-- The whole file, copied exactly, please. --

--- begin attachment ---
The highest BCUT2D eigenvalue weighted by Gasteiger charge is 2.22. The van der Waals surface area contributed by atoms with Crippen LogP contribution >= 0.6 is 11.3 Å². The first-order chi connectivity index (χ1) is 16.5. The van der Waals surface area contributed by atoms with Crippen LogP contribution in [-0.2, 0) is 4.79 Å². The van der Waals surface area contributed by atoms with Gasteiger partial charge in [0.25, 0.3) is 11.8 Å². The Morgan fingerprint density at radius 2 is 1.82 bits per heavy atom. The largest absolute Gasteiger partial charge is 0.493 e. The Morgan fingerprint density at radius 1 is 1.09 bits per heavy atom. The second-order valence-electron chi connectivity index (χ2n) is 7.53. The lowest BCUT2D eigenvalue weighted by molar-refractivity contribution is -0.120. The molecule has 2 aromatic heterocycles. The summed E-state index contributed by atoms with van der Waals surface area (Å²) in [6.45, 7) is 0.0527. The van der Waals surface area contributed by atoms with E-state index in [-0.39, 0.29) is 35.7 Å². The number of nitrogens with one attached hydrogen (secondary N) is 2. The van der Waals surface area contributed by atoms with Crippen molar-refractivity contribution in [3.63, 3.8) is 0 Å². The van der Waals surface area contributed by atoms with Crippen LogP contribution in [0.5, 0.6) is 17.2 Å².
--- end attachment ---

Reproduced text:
The highest BCUT2D eigenvalue weighted by Gasteiger charge is 2.22. The van der Waals surface area contributed by atoms with Crippen LogP contribution >= 0.6 is 11.3 Å². The first-order chi connectivity index (χ1) is 16.5. The van der Waals surface area contributed by atoms with Crippen LogP contribution in [-0.2, 0) is 4.79 Å². The van der Waals surface area contributed by atoms with Gasteiger partial charge in [0.25, 0.3) is 11.8 Å². The Morgan fingerprint density at radius 2 is 1.82 bits per heavy atom. The largest absolute Gasteiger partial charge is 0.493 e. The Morgan fingerprint density at radius 1 is 1.09 bits per heavy atom. The second-order valence-electron chi connectivity index (χ2n) is 7.53. The lowest BCUT2D eigenvalue weighted by molar-refractivity contribution is -0.120. The molecule has 2 aromatic heterocycles. The summed E-state index contributed by atoms with van der Waals surface area (Å²) in [6.45, 7) is 0.0527. The van der Waals surface area contributed by atoms with E-state index in [-0.39, 0.29) is 35.7 Å². The number of nitrogens with one attached hydrogen (secondary N) is 2. The van der Waals surface area contributed by atoms with Crippen molar-refractivity contribution in [3.63, 3.8) is 0 Å². The van der Waals surface area contributed by atoms with Crippen LogP contribution in [0.5, 0.6) is 17.2 Å².